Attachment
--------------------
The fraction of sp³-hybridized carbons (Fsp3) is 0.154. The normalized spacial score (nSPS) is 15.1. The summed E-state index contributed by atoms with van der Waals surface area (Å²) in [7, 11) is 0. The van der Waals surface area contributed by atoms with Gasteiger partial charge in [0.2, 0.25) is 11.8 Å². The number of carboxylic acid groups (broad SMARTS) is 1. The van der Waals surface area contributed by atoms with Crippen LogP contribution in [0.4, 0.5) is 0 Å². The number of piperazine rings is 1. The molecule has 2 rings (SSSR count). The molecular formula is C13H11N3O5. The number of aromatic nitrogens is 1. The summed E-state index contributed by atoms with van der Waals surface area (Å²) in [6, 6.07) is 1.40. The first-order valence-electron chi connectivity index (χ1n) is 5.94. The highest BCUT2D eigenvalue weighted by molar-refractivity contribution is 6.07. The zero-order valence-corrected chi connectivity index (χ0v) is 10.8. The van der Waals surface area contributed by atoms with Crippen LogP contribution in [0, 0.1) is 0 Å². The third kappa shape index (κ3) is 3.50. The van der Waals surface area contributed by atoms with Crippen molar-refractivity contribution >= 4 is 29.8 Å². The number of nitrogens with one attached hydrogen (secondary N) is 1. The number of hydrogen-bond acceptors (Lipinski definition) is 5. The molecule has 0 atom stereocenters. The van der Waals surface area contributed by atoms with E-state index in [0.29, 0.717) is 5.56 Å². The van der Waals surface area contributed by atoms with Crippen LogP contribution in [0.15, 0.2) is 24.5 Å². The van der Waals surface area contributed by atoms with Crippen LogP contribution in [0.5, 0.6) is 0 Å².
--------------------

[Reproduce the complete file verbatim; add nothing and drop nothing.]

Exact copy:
The fraction of sp³-hybridized carbons (Fsp3) is 0.154. The normalized spacial score (nSPS) is 15.1. The summed E-state index contributed by atoms with van der Waals surface area (Å²) in [7, 11) is 0. The van der Waals surface area contributed by atoms with Gasteiger partial charge in [0.2, 0.25) is 11.8 Å². The number of carboxylic acid groups (broad SMARTS) is 1. The van der Waals surface area contributed by atoms with Crippen LogP contribution in [0.4, 0.5) is 0 Å². The number of piperazine rings is 1. The molecule has 2 rings (SSSR count). The molecular formula is C13H11N3O5. The number of aromatic nitrogens is 1. The summed E-state index contributed by atoms with van der Waals surface area (Å²) in [6, 6.07) is 1.40. The first-order valence-electron chi connectivity index (χ1n) is 5.94. The highest BCUT2D eigenvalue weighted by molar-refractivity contribution is 6.07. The zero-order valence-corrected chi connectivity index (χ0v) is 10.8. The van der Waals surface area contributed by atoms with Crippen LogP contribution in [0, 0.1) is 0 Å². The third kappa shape index (κ3) is 3.50. The van der Waals surface area contributed by atoms with Crippen molar-refractivity contribution >= 4 is 29.8 Å². The number of nitrogens with one attached hydrogen (secondary N) is 1. The number of hydrogen-bond acceptors (Lipinski definition) is 5. The molecule has 0 atom stereocenters. The van der Waals surface area contributed by atoms with E-state index in [0.29, 0.717) is 5.56 Å². The van der Waals surface area contributed by atoms with Crippen LogP contribution in [0.15, 0.2) is 24.5 Å². The van der Waals surface area contributed by atoms with Crippen LogP contribution in [0.5, 0.6) is 0 Å².